Apple won't manufacture iPhone 11 in India: Here's why
A few days back, Apple chief Tim Cook announced the company's plan to launch its first brick-and-mortar store in India. The decision shows the Cupertino giant's commitment to the world's second-largest and fastest-growing smartphone market. However, if you think that the company will also begin manufacturing its flagship phones, including the iPhone 11, in India, you are absolutely wrong (sadly!). Here's why.
As Indians mostly buy budget or mid-range smartphones, Apple has set up factories in Chennai and Bengaluru to locally manufacture select models and cut down on import duties adding to their final price. According to reports, the company first began with the assembly of iPhone SE and iPhone 6s, and then, shifted to iPhone 7 and the newer iPhone Xr.
The strategy, combined with bank offers, helped Apple ship nearly 925,000 iPhones in the quarter ending December, almost 200% more than the figure reported for the previous year's quarter. The company's sales came back on track, with iPhone Xr being the best-selling smartphone of 2019; the device reportedly recorded over 46 million shipments last year and outsold every other handset in the market.
With iPhone Xr being so successful, many thought that Apple might replicate the same strategy for iPhone 11 - the successor to Xr and the most affordable model in the company's 2019 line-up. However, according to a new report from The Wall Street Journal, the company is not planning to shift iPhone 11 production outside China any time soon.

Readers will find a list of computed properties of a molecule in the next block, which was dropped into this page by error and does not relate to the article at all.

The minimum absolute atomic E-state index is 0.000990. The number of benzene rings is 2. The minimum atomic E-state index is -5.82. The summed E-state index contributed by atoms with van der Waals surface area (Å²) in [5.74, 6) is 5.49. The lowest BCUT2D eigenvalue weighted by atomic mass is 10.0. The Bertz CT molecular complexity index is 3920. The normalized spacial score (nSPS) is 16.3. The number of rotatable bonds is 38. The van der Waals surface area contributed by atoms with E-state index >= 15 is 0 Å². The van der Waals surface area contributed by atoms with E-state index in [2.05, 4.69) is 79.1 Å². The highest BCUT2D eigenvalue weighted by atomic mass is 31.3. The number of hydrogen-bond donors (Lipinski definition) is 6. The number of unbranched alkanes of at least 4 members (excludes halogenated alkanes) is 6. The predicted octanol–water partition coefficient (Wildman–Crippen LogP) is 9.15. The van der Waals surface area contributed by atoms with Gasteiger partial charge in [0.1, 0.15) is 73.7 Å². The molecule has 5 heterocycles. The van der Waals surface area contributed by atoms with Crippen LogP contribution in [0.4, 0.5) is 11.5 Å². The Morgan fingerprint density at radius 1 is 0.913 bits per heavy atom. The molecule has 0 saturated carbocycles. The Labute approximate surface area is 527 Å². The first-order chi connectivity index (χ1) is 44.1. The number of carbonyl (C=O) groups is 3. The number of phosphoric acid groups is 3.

According to the report, even though Apple's operations staff has repeatedly tried to move production outside China, the senior executives at the company have refuted the idea. In 2019, they considered shifting iPhone 11 production to India, but then, the plan was shelved, as Apple thought the move could hit its sales in the country, which makes a fifth of its total revenue.
Along with the case of sales, another factor that is stopping Apple from moving the manufacturing of iPhone 11 to India is the unavailability of skilled labor and robust infrastructure in the country. None of that is a problem in China, where the company has easy access to affordable labor for the assembly of its high-tech flagships.
"Apple is unlikely to shift any of the production of its most expensive iPhones to India later this year," a Foxconn executive told the Journal. "The supply chain isn't in place, and workers in India aren't ready to produce the high-end, organic light-emitting diode models."